There’s a lot of talk about hiring neurodiverse individuals in the tech industry, but we often fall short when it comes to putting those words into action. The truth is, we need more neurodiverse employees and we need them now. 

What Does Neurodiverse Mean? 

Neurodiverse means people with different ways of thinking and different ways of processing information. Communicate. The term “neurodiverse” was coined by Judy Singer in 2000 to describe individuals whose brains work differently from the way most people’s brains work— diagnosed or not. 

Neurodiverse people include those who may have autism spectrum disorder, dyslexia, attention deficit hyperactivity disorder (ADHD) or other cognitive differences that impact their ability to learn and communicate.  

Neurodiversity is not just an academic concept: it has real-world implications for businesses seeking to hire talented employees who represent this diverse population. Some companies focus on accommodating workers with disabilities. Others are looking beyond physical capabilities to find candidates whose minds can solve complex problems better than anyone else could ever hope to do so. Some are doing both. 

The Value of Acknowledging Neurodiverse Professionals 

We’re already seeing the benefits of hiring neurodiverse employees. They bring fresh perspectives to the workplace, which can help companies stay ahead of the curve. Neurodiverse employees can bring innovative solutions for common problems or suggest new products for needs going undiscovered and unmet. 

Neurodiverse individuals offer a great return on investment for businesses. In addition to their fresh ideas, they also tend to be highly motivated and creative problem solvers who don’t mind taking risks if it means finding an answer faster than expected. They are also uncommonly loyal to the organizations that show them respect.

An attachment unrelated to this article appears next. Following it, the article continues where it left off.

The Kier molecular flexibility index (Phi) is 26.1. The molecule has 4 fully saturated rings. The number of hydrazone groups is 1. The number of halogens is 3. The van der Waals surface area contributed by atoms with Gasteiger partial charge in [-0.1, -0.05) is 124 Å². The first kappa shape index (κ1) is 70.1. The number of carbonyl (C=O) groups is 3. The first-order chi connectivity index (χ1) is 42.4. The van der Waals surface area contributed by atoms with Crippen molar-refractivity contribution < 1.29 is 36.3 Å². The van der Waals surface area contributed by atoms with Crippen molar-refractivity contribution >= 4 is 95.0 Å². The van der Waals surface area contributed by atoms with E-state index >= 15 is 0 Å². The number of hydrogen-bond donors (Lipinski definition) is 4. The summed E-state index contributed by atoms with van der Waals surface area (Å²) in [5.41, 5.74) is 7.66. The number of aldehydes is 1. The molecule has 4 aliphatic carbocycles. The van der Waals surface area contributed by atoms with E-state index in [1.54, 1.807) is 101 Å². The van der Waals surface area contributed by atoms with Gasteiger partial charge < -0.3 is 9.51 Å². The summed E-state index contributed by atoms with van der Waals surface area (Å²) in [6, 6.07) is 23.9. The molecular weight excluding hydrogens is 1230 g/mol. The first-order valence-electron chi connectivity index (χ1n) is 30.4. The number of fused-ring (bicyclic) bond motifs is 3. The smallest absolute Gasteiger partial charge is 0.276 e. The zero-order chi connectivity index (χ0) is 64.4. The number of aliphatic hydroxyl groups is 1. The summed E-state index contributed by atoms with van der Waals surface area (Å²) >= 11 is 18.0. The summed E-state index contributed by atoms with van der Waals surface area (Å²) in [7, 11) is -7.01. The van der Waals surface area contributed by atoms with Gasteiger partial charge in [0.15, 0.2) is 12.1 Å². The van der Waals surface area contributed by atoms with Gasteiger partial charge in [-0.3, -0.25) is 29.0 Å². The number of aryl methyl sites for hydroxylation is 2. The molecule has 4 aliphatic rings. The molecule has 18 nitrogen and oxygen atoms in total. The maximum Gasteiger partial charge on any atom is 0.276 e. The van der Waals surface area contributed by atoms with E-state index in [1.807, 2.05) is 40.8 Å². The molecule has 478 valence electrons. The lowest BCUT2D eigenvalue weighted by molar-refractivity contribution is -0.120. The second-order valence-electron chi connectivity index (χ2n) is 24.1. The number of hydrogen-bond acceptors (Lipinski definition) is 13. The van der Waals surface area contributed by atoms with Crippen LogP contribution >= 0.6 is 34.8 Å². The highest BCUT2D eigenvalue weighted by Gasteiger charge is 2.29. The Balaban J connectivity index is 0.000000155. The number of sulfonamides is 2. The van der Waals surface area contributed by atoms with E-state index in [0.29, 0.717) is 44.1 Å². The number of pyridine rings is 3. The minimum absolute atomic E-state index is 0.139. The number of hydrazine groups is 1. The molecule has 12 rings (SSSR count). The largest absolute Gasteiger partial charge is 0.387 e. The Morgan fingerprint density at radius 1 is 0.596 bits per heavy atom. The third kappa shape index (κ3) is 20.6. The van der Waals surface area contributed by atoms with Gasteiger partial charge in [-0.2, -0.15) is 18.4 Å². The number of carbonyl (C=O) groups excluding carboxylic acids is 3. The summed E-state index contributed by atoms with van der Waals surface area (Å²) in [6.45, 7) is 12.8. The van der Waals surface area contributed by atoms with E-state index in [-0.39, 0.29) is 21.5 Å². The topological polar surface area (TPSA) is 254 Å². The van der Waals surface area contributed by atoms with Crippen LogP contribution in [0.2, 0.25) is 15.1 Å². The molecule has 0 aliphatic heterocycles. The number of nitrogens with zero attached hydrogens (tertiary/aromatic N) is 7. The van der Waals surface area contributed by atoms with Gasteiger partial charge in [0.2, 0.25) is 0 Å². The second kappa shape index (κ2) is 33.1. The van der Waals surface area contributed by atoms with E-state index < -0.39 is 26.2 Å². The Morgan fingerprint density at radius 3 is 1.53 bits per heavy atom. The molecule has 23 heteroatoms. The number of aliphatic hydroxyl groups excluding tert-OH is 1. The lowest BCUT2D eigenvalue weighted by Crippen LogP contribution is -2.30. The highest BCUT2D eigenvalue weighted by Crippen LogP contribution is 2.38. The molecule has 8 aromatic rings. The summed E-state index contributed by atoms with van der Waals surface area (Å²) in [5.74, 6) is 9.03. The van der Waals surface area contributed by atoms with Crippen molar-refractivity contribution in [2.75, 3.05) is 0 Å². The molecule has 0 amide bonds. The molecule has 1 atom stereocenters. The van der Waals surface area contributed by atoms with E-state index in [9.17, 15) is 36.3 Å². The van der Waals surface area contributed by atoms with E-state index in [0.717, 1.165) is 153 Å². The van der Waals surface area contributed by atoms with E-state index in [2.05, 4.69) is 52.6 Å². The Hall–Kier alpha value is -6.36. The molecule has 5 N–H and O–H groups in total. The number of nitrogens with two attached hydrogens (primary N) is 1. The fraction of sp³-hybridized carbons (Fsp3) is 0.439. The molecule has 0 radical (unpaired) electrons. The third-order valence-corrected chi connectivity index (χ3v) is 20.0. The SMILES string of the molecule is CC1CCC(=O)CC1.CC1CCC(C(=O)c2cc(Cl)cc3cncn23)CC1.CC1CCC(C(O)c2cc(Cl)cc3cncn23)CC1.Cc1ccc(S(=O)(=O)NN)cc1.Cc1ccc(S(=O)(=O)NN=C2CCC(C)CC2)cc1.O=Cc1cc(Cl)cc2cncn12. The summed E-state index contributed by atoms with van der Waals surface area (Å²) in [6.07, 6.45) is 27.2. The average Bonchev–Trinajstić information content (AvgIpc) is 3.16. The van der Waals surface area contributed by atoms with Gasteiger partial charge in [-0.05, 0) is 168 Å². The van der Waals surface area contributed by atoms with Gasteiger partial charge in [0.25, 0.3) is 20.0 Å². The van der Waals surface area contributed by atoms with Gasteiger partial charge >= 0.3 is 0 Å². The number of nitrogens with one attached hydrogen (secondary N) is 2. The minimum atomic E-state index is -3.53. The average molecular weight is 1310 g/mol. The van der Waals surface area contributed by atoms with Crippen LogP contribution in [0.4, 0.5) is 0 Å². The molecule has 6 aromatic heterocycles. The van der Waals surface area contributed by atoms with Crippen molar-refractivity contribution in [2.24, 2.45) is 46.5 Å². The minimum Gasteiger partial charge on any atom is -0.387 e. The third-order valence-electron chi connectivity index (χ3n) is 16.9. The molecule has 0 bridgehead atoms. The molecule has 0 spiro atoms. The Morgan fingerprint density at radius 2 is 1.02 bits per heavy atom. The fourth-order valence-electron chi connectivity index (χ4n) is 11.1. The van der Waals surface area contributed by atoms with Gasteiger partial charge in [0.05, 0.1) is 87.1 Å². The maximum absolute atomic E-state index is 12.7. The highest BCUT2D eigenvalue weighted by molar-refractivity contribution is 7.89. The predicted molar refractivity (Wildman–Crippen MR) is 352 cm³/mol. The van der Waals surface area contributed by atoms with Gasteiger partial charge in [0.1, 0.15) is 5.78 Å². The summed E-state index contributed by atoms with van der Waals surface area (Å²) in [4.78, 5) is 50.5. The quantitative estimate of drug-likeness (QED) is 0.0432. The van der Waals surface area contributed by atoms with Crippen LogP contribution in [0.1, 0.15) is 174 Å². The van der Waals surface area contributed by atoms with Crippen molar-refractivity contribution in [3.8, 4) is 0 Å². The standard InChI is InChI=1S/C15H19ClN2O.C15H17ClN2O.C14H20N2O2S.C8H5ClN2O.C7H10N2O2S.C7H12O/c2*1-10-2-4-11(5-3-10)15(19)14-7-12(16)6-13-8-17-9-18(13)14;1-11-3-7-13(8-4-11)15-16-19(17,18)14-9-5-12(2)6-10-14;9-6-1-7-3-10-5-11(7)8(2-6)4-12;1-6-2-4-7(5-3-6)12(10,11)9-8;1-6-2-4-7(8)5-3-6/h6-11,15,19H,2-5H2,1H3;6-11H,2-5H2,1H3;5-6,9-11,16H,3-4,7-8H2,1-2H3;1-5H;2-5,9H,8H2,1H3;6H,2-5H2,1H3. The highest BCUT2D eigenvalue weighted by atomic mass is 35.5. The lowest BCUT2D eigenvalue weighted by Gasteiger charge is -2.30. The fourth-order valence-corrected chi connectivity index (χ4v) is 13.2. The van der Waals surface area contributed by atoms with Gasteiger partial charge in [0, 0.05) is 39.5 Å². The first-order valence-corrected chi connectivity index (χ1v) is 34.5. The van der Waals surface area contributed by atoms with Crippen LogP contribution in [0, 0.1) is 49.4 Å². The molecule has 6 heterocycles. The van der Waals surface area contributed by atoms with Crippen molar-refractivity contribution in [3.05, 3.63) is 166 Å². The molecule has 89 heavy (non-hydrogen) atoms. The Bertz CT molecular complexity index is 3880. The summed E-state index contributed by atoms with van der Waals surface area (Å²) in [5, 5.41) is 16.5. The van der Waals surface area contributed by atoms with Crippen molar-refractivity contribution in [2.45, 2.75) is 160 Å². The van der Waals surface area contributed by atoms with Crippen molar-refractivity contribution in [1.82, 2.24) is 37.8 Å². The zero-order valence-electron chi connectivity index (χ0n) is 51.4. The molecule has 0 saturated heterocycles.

Why You Should Hire Neurodiverse Individuals

Neurodiversity has been incorrectly thought of as a burden to an organization; it’s actually an advantage. 

These are people who have unique skill sets and experience and perspectives you may not otherwise ever consider.  

When considering candidates, don’t just look at skill sets, experience and education—look at diversity of thought. A truly diverse team opens opportunities to think differently about problems and come up with innovative solutions. 

Accommodations for Neurodiverse Professionals are Simple & Cost-Effective 

Accessibility is not a static concept. It is an ongoing process of learning and adaptation for everyone. Creating a more diverse and inclusive workplace requires company leadership to think about how to make spaces accessible for employees with disabilities, not just those who can afford their own assistive technology devices or who live in states with comprehensive Medicaid coverage. The need for these accommodations may arise because of physical disabilities (such as epilepsy) or visual impairments, intellectual disabilities, mental health conditions (such as anxiety disorders), autism spectrum disorder, ADHD (attention deficit hyperactivity disorder), dyslexia, hearing loss, or any combination of those and other conditions.